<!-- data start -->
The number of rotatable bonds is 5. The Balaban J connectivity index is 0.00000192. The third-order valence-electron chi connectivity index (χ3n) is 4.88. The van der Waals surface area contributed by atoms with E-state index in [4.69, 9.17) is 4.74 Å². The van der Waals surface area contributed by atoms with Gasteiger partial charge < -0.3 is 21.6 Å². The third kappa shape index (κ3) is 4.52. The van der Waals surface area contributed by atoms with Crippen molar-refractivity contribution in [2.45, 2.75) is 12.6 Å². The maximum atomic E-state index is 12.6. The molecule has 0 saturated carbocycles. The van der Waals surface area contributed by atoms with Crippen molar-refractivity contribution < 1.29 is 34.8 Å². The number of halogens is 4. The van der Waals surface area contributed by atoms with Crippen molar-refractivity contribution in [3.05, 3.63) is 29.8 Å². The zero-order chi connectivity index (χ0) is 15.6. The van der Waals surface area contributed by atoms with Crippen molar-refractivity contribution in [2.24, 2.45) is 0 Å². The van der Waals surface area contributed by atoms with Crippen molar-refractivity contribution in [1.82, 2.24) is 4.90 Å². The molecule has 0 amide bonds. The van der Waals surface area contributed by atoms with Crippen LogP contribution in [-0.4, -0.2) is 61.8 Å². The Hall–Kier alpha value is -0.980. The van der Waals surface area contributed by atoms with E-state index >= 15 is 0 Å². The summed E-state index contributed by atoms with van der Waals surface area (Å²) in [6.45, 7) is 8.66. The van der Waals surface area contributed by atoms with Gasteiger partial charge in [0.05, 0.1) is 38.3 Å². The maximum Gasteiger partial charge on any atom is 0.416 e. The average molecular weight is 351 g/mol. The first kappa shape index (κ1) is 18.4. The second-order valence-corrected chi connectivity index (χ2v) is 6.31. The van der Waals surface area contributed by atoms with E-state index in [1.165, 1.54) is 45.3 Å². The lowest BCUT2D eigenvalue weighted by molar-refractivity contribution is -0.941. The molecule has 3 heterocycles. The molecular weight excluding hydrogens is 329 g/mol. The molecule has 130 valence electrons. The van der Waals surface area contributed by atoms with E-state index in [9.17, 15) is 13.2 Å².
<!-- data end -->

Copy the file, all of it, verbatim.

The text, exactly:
The number of rotatable bonds is 5. The Balaban J connectivity index is 0.00000192. The third-order valence-electron chi connectivity index (χ3n) is 4.88. The van der Waals surface area contributed by atoms with E-state index in [4.69, 9.17) is 4.74 Å². The van der Waals surface area contributed by atoms with Gasteiger partial charge < -0.3 is 21.6 Å². The third kappa shape index (κ3) is 4.52. The van der Waals surface area contributed by atoms with Crippen molar-refractivity contribution in [2.45, 2.75) is 12.6 Å². The maximum atomic E-state index is 12.6. The molecule has 0 saturated carbocycles. The van der Waals surface area contributed by atoms with Crippen molar-refractivity contribution < 1.29 is 34.8 Å². The number of halogens is 4. The van der Waals surface area contributed by atoms with Crippen molar-refractivity contribution in [3.05, 3.63) is 29.8 Å². The zero-order chi connectivity index (χ0) is 15.6. The van der Waals surface area contributed by atoms with Crippen molar-refractivity contribution in [2.24, 2.45) is 0 Å². The van der Waals surface area contributed by atoms with Crippen molar-refractivity contribution in [1.82, 2.24) is 4.90 Å². The molecule has 0 amide bonds. The van der Waals surface area contributed by atoms with Crippen LogP contribution in [-0.4, -0.2) is 61.8 Å². The Hall–Kier alpha value is -0.980. The van der Waals surface area contributed by atoms with E-state index >= 15 is 0 Å². The summed E-state index contributed by atoms with van der Waals surface area (Å²) in [6.45, 7) is 8.66. The van der Waals surface area contributed by atoms with Gasteiger partial charge in [0.05, 0.1) is 38.3 Å². The maximum Gasteiger partial charge on any atom is 0.416 e. The average molecular weight is 351 g/mol. The first kappa shape index (κ1) is 18.4. The second-order valence-corrected chi connectivity index (χ2v) is 6.31. The van der Waals surface area contributed by atoms with E-state index in [1.165, 1.54) is 45.3 Å². The lowest BCUT2D eigenvalue weighted by molar-refractivity contribution is -0.941. The molecule has 3 heterocycles. The molecular weight excluding hydrogens is 329 g/mol. The molecule has 130 valence electrons. The van der Waals surface area contributed by atoms with E-state index in [9.17, 15) is 13.2 Å².